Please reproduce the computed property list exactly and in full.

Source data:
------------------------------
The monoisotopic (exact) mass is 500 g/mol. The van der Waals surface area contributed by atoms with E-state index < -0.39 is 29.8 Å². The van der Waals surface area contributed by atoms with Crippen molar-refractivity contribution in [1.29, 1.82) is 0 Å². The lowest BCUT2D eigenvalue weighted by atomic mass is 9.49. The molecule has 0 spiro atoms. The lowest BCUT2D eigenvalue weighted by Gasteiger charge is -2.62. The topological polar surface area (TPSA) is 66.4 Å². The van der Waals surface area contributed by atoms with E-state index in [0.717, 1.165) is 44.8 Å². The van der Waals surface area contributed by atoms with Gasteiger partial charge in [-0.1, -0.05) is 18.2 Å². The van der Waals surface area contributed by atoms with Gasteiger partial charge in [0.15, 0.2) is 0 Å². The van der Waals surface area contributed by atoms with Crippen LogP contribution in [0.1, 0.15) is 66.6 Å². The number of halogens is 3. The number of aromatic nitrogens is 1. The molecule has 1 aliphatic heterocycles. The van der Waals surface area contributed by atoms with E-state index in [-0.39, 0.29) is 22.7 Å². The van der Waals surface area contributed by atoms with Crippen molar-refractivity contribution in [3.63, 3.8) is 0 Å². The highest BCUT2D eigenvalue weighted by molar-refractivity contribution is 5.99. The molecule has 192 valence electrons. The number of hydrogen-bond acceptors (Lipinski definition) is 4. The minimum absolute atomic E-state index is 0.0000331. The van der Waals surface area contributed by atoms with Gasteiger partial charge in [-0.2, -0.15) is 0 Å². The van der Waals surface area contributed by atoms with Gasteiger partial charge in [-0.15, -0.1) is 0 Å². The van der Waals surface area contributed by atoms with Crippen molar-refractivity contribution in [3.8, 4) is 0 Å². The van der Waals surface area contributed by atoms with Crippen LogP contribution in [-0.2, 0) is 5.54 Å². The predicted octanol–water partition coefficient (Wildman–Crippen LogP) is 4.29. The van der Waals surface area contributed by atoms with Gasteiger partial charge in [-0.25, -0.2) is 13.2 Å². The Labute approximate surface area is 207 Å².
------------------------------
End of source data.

The monoisotopic (exact) mass is 500 g/mol. The van der Waals surface area contributed by atoms with E-state index < -0.39 is 29.8 Å². The van der Waals surface area contributed by atoms with Crippen molar-refractivity contribution in [1.29, 1.82) is 0 Å². The lowest BCUT2D eigenvalue weighted by atomic mass is 9.49. The molecule has 0 spiro atoms. The lowest BCUT2D eigenvalue weighted by Gasteiger charge is -2.62. The topological polar surface area (TPSA) is 66.4 Å². The van der Waals surface area contributed by atoms with E-state index in [0.717, 1.165) is 44.8 Å². The van der Waals surface area contributed by atoms with Gasteiger partial charge in [-0.1, -0.05) is 18.2 Å². The van der Waals surface area contributed by atoms with Gasteiger partial charge in [0.15, 0.2) is 0 Å². The van der Waals surface area contributed by atoms with Crippen LogP contribution in [0.1, 0.15) is 66.6 Å². The number of halogens is 3. The number of aromatic nitrogens is 1. The molecule has 1 aliphatic heterocycles. The van der Waals surface area contributed by atoms with E-state index in [-0.39, 0.29) is 22.7 Å². The van der Waals surface area contributed by atoms with Crippen molar-refractivity contribution in [3.63, 3.8) is 0 Å². The highest BCUT2D eigenvalue weighted by molar-refractivity contribution is 5.99. The molecule has 192 valence electrons. The number of hydrogen-bond acceptors (Lipinski definition) is 4. The minimum absolute atomic E-state index is 0.0000331. The van der Waals surface area contributed by atoms with Gasteiger partial charge in [-0.2, -0.15) is 0 Å². The van der Waals surface area contributed by atoms with Gasteiger partial charge in [-0.15, -0.1) is 0 Å². The van der Waals surface area contributed by atoms with Crippen molar-refractivity contribution in [3.8, 4) is 0 Å². The van der Waals surface area contributed by atoms with Crippen LogP contribution in [-0.2, 0) is 5.54 Å². The predicted octanol–water partition coefficient (Wildman–Crippen LogP) is 4.29. The van der Waals surface area contributed by atoms with Gasteiger partial charge in [-0.25, -0.2) is 13.2 Å². The Labute approximate surface area is 207 Å².